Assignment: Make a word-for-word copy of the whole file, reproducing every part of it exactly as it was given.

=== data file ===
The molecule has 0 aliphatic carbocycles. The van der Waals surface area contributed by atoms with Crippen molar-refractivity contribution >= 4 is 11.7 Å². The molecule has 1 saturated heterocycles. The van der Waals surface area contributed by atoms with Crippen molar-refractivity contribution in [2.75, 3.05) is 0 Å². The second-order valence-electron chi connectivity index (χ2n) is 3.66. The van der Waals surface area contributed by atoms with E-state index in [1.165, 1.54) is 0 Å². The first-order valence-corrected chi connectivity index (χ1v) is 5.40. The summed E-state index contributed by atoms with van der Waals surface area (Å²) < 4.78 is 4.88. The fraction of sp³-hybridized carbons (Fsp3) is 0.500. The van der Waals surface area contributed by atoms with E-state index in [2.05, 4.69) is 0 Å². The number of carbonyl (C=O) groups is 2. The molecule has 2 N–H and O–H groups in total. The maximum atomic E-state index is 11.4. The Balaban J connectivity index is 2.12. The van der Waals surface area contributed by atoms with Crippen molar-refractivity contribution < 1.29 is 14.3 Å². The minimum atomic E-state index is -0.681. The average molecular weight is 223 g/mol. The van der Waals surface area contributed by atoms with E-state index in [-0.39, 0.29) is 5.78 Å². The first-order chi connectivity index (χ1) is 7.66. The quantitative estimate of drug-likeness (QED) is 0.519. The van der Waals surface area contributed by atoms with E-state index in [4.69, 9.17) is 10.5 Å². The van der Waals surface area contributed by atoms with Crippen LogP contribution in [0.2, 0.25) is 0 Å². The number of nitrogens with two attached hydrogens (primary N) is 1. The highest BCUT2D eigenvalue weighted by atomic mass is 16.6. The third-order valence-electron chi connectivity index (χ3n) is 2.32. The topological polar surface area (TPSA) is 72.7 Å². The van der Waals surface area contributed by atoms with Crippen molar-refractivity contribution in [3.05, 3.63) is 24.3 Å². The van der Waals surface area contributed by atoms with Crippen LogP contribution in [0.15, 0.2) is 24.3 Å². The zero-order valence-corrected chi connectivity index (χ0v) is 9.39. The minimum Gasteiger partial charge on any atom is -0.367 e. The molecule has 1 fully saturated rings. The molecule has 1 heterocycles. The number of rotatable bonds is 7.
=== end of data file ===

The molecule has 0 aliphatic carbocycles. The van der Waals surface area contributed by atoms with Crippen molar-refractivity contribution >= 4 is 11.7 Å². The molecule has 1 saturated heterocycles. The van der Waals surface area contributed by atoms with Crippen molar-refractivity contribution in [2.75, 3.05) is 0 Å². The second-order valence-electron chi connectivity index (χ2n) is 3.66. The van der Waals surface area contributed by atoms with E-state index in [1.165, 1.54) is 0 Å². The first-order valence-corrected chi connectivity index (χ1v) is 5.40. The summed E-state index contributed by atoms with van der Waals surface area (Å²) < 4.78 is 4.88. The fraction of sp³-hybridized carbons (Fsp3) is 0.500. The van der Waals surface area contributed by atoms with E-state index in [2.05, 4.69) is 0 Å². The number of carbonyl (C=O) groups is 2. The molecule has 2 N–H and O–H groups in total. The maximum atomic E-state index is 11.4. The Balaban J connectivity index is 2.12. The van der Waals surface area contributed by atoms with Crippen molar-refractivity contribution < 1.29 is 14.3 Å². The minimum atomic E-state index is -0.681. The average molecular weight is 223 g/mol. The van der Waals surface area contributed by atoms with E-state index in [-0.39, 0.29) is 5.78 Å². The first-order chi connectivity index (χ1) is 7.66. The quantitative estimate of drug-likeness (QED) is 0.519. The van der Waals surface area contributed by atoms with E-state index in [4.69, 9.17) is 10.5 Å². The van der Waals surface area contributed by atoms with Crippen LogP contribution in [0.2, 0.25) is 0 Å². The number of nitrogens with two attached hydrogens (primary N) is 1. The highest BCUT2D eigenvalue weighted by atomic mass is 16.6. The third-order valence-electron chi connectivity index (χ3n) is 2.32. The topological polar surface area (TPSA) is 72.7 Å². The van der Waals surface area contributed by atoms with Crippen molar-refractivity contribution in [3.05, 3.63) is 24.3 Å². The van der Waals surface area contributed by atoms with Crippen LogP contribution in [0.15, 0.2) is 24.3 Å². The zero-order valence-corrected chi connectivity index (χ0v) is 9.39. The minimum Gasteiger partial charge on any atom is -0.367 e. The molecule has 1 fully saturated rings. The molecule has 1 heterocycles. The number of rotatable bonds is 7.